He also raked and hauled piles of decayed pine straw for the shade beds beside the house.
Later he'll cover that with fresh pine straw too, and that bed will be tidy for winter too.
I went hunting for plantain.
The warm weather and the hurricane caused many plants to have a resurgence this fall. I picked plantain, dandelion, and yarrow.
|plantain (left and top), yarrow (center bottom), dandelion (right)|
A blogging friend who is most kind and generous peaked my interest in making tinctures, a natural progression from all the other things I enjoy making. Tinctures are liquors (usually) infused with herbs for weeks and taken in small doses for many ailments. Here, my morning herbs are beginning their close relationship with a quart of vodka. Plantain and dandelion are good for the gut, and yarrow helps prevent cold and flu.
My friend sent me some tincture herbs, which I used last week to make a tincture of passion flower, kava kava, and skullcap. It's good for anxiety. I turn them each day.
I strolled the farm, the garden. I realized that if you have land, you always have food, if you know where to look. We have greens in abundance on the farm, although they look like weeds. Sorrel, for instance, is a fine edible plant. I chewed on a pretty plantain leaf today to sooth a toothache.
|volunteer sorrel in the garden|
All the herbs in my bed could be eaten in a salad. It's a comfort to know that we're not really dependent on WalMart for our sustenance.
I've only seen thoroughly black wooly bears this year, and our squirrels are stealing every available pecan and stripping the pine cones down to their spines. They must be stocking up for a cold winter. Today, it feels so mild. I should've pulled my Christmas decorations from the garage ... I really should've, rather than waiting for a freezing cold day. But I haven't decorated yet. It's a pensive time of year for me still, that autumnal pensiveness, rather than the December feeling of festivity. None of the children are coming here for Christmas this year, and I'm finding it hard to decorate. Well, that ... and the fact that all the stuff is in the garage. I need two Christmas boxes instead of ten, and I need to keep them handy :)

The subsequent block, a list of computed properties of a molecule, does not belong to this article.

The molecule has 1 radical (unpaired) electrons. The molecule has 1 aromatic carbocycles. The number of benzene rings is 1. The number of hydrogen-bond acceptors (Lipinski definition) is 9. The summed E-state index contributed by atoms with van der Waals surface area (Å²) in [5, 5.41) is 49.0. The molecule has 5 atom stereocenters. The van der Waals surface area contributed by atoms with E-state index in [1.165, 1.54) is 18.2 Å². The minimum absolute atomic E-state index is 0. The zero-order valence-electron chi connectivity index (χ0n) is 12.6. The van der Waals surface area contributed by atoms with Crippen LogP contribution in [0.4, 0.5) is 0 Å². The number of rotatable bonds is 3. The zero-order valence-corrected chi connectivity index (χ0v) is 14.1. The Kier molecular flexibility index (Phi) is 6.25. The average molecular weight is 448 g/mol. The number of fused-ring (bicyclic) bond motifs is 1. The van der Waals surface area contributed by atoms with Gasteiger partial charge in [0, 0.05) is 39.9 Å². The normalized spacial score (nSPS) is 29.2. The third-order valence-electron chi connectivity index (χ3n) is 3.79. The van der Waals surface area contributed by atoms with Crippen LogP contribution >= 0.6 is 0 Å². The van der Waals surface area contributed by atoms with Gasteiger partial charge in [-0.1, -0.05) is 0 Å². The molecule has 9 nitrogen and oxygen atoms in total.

|Lady Grey, a silkie|
|Brownie, Penny, Sylvie, Sheena, and Arthur's tail feathers.|
I loved seeing your chickens, you have a nice flock and a lovely coop. I'm intrigued by your herb-picking and tinctures. I didn't know that plant was called plantain, nor that it had herbal uses. Thank you for sharing.ReplyDelete
72? Sure... ;) Enjoy that weather and all the herby goodness! :)ReplyDelete
Wow - none of my children is coming to me this year, either, nor I to them. It makes for less pressure, so I also have not decorated much. I am not a decorator by nature, so it will be minimal this year, as I spend time on things that are more satisfying to me.ReplyDelete
I am, as *always*, impressed with your projects -- now tinctures!! And I love to see what's growing on the farm. The Walmart I know doesn't have any greens such as you can get outside your door! But I wish the critters would leave you a bit of the more substantial, i.e. rich in fat and protein, food to go with your greens.
Love the pictures of your farm.ReplyDelete
Please visit: http://from-a-girls-mind.blogspot.com
I'd love to know more about tinctures.ReplyDelete
Is there a book or website you use? I've used plantain leaves plain and chewed on wounds. Lady Grey is beautiful! What a great name...one of my fav kind of teas, too. I'm betting that's where you got her name?
We're still not sure where Daughter and her boyfriend are spending Christmas Day. I haven't decorated yet, and we might just go out for a long walk and donate what we would have spent on food to a charity. Then again, it might be a mad rush to shop and decorate if we hear Daughter is coming here. I've told her we need some notice. That probably means 2 hours to her!ReplyDelete
I've been composting and mulching too. It's a good time of year to do that! So glad to see you tincturing too. :)ReplyDelete